Schools are now doing so much more than enabling students to reach the best grades at GCSE and A-levels from sport to drama, music to DoE. There are open days, careers fairs and role model visits and more.
So, how can we improve our education to young people? How can we better prepare our students for adulthood? How about self-awareness, mindset and resilience? Self-awareness enables students to look into a mirror and reflect on their strengths. Mindsets are beliefs – beliefs about you. Resilience enables students to stand strong like a lighthouse when faced with a storm.
What do I mean by self-awareness? Here is a practical example when I was Head of Year 10 at Ampleforth College. I asked my students to write down their strengths and immediately the girls were uneasy, preferring to write about the strengths of their friends than their own. The boys were more forthcoming – “I like sport,” was typical.
Taking in all the answers I mixed them up and asked them to identify theirs – they couldn’t. Yet I knew each student had strengths. The students were not self-aware and consequently could not identify their strengths. This meant it was not easy for them to write their CVs or personal statements.
It also explained some behavioural issues in the classroom. The students tended to copy and follow the behaviours of the students they wanted to be like. Rather than acknowledging their own strengths and ways of working, they followed others.
To help the students I started researching. At the base level I wanted to start with values. Much current thinking suggests this is a good beginning. So, for Year 9s we led a workshop on values.
In Year 10 we needed to go further. We looked at personality and careers testing. Many ‘personality tests’ are on the market. Many were free, but inaccurate. Personality, though, was not the answer to the situation, because it is who you are, not what you do. Behavioural strengths are what you do, for school work, for career paths.
Many careers tests take over an hour and the students become disengaged. I was also aware of my own personal problem – I could not have predicted my career journey to where I am now, I couldn’t even have predicted where I would be at 25. As the future unfolds, so will new jobs and opportunities. I did not want to tie a 15-year-old student into a role for life.
We sought a solution that enabled my students to be aware of their strengths at school to add to their CVs, empowered them to think of a direction for their future, but not necessarily their future job, and a mindset which encouraged effort and diversity.
Eventually we identified a solution and the effect on the Year 10s was astounding. It took each student less than 10 minutes to complete on a computer, and they each received a two-page report articulating their strengths and their differences in their peer groups. It gave each student more confidence, greater self-awareness and an understanding that they can be different to their peers.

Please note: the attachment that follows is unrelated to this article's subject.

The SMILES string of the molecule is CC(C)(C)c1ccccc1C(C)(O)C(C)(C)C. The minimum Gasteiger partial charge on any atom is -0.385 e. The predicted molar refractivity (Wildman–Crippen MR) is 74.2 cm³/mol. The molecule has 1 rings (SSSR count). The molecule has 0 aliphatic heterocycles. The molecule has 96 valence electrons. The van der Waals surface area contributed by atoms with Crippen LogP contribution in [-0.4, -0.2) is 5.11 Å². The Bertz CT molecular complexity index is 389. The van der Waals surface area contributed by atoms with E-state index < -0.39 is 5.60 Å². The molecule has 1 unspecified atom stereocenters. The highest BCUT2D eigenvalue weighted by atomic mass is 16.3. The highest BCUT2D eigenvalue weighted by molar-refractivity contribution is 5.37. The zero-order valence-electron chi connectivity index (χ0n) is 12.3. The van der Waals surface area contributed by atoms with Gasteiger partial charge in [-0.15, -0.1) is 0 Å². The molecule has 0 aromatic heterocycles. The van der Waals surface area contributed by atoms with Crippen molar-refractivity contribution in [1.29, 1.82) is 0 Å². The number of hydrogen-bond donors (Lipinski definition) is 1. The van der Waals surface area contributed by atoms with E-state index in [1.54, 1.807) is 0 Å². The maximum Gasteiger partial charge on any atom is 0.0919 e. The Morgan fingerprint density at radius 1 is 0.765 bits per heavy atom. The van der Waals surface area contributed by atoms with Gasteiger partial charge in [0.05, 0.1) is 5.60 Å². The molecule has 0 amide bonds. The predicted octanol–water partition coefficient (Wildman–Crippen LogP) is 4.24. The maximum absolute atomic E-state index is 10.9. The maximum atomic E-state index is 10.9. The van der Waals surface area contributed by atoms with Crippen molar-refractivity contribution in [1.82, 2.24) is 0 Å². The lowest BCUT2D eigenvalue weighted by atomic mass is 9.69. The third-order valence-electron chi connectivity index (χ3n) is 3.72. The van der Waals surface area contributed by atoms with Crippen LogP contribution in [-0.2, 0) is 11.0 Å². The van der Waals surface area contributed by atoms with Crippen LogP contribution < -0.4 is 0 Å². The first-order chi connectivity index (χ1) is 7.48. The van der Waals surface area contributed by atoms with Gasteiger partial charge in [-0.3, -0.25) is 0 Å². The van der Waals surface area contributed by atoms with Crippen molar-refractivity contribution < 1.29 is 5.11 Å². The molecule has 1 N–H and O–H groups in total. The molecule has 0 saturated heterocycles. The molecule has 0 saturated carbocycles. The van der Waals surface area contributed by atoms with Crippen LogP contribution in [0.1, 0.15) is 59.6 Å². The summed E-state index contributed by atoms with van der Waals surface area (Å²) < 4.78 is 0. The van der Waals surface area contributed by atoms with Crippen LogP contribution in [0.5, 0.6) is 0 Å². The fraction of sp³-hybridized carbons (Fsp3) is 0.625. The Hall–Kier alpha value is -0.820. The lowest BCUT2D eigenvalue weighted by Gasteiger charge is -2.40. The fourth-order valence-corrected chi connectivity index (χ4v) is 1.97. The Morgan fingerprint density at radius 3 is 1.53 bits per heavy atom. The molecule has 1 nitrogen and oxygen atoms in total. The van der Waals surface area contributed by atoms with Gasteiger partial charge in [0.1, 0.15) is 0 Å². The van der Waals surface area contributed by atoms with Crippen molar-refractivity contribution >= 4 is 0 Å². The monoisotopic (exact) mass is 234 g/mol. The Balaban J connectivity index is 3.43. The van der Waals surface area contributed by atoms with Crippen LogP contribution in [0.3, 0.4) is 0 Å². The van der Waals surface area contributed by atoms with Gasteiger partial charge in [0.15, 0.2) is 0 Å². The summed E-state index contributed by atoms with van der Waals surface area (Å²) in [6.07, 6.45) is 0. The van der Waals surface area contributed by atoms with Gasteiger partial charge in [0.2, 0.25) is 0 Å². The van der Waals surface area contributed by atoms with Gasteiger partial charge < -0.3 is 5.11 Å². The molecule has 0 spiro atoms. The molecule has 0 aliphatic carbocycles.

This has led them to create higher quality CVs for work experience. It has helped students in their homework and revision patterns by articulating the pace at which they work, and their behaviour under pressure. In turn this has helped them assess their future career options on a broader basis than most career systems. It helped me as a teacher to emphasise diversity and to treat each person as unique.
We may start to avoid failure because of social pressure but this is a dangerous road if we want to continue to grow
Embedded into the solution is the importance of a growth mindset – the belief in growing and learning – as opposed to a fixed mindset, which suggests that your intelligence is inherited. Teaching a growth mindset encourages effort.
James Anderson, an Australian practitioner in growth mindset, cites a story of Picasso sketching a portrait of a young girl. It takes him two minutes; the girl loves it and asks how much. He says £1m. She says, it only took you two minutes. He answers, it took me a lifetime.
For those students who say they can’t do maths, we need to take them back and reflect on where they are in maths now, compared to where they started at the age of five. With this they can see how they have grown, and rather than compare their results to their peers, reflect on how much they personally have learnt.
Completing the picture is resilience – the ability to cope with, and rise to, occasions of challenge. Often, we learn by trial and error, for example walking and talking.
As we get older we become more conscious of failure especially in the company of others. We may start to avoid failure because of social pressure but this is a dangerous road if we want to continue to grow. As role models to students we need to show how failure helps us to grow.
I have seen the difficulties some young people face at 16 when they have no memory of failing – it creates students who are averse to taking risks in all they do, and this can’t be good for their future. We all have to embrace failure in order to reach higher.
There is so much good about education in the UK, let’s build on it and enhance it with the mirror, mindsets and the lighthouse.